Nanostructures for the development of vaccines against avian influenza
Photo: IDRC / Sven Torfinn
The impact of avian influenza
The livelihoods of smallholder farmers, who most frequently own poultry have been severely impacted by recent outbreaks of avian influenza (AI). The severity of the disease can range from mild to extremely severe cases with up to a 100% mortality rate. In many countries, governments often respond to AI outbreaks by killing all birds within a certain perimeter, further impacting the livelihoods of smallholder farmers. Outbreaks of highly pathogenic AI in Southeast Asia between 2003 and 2006 cost an estimated US$18 billion in direct losses alone.
AI also poses a serious public health risk because certain types of the virus can affect humans.
Why is a new AI vaccine necessary?
Vaccination is the most effective and inexpensive method to control AI. However, the type A influenza virus affecting poultry is mutating rapidly, which requires regular updates of the viral strains in vaccines. This complicates the production of AI vaccines and makes them costly. In addition, failure to incorporate relevant viral strains into a vaccine makes the vaccination ineffective and adds to the burden of smallholders, especially women, who typically care for and benefit from poultry.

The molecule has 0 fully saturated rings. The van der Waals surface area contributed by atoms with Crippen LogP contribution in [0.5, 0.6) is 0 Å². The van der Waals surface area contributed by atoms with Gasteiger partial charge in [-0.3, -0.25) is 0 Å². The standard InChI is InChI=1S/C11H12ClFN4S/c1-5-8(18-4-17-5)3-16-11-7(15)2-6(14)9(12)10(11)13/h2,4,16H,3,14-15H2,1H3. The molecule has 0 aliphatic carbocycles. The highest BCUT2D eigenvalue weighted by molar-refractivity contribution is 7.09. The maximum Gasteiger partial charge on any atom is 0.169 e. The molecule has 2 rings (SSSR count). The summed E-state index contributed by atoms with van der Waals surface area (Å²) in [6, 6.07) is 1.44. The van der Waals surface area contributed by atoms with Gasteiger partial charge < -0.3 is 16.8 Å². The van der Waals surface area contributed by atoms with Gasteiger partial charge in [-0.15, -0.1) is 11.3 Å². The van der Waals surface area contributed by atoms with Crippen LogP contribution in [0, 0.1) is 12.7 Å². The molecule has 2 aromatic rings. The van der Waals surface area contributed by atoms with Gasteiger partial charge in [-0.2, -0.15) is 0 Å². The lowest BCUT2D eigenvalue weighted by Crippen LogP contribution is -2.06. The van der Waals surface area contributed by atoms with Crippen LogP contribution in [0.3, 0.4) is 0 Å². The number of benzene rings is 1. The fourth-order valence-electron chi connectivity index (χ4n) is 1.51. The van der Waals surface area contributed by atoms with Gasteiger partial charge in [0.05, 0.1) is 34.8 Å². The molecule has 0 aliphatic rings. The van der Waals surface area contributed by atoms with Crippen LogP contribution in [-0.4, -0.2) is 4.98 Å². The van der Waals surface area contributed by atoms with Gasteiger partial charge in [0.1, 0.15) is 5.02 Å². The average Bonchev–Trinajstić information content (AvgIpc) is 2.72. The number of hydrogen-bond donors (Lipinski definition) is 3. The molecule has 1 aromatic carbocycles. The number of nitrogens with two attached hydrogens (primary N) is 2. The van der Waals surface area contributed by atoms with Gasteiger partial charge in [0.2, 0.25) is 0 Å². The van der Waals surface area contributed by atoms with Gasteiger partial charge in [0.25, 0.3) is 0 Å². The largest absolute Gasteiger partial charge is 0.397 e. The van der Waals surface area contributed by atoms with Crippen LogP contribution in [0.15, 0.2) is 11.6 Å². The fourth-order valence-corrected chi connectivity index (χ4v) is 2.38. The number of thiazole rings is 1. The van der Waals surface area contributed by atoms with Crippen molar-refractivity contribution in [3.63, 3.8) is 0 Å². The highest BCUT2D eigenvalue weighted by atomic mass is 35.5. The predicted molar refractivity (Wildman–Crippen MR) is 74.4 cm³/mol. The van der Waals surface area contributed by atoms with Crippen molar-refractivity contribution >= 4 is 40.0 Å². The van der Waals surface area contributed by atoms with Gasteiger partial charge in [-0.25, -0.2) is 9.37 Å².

Developing an innovative solution
Influenza viruses are recognized based on the nature of two main proteins: hemagglutinin (H) and neuraminidase (N) — which is evident, for example, in the naming of the H5N1 virus. Current vaccines target these two main proteins, but a new approach focusing on universal antigens (i.e. antigens shared by all AI viruses) would offer more consistent protection for birds. This highly innovative project will use two nanostructures — nanorings and nanofilaments — to deliver the selected vaccine proteins to chicken.
The overall expected result of this project is a nanoparticle-based AI vaccine that protects against multiple strains of the AI virus. The production of this vaccine, using nanostructures as vehicles to present the universal antigens, will be simpler than the current production methods. The control of AI will be significant for smallholder farmers in Asia and Africa because it will lead to better poultry health, improved food/nutrition security, and enhanced economic empowerment, particularly for women.
This project is a collaboration between the University of Quebec in Montreal and the French National Institute for Agricultural Research (France).
- Duration: 24 months
- Budget: CA$1.3 million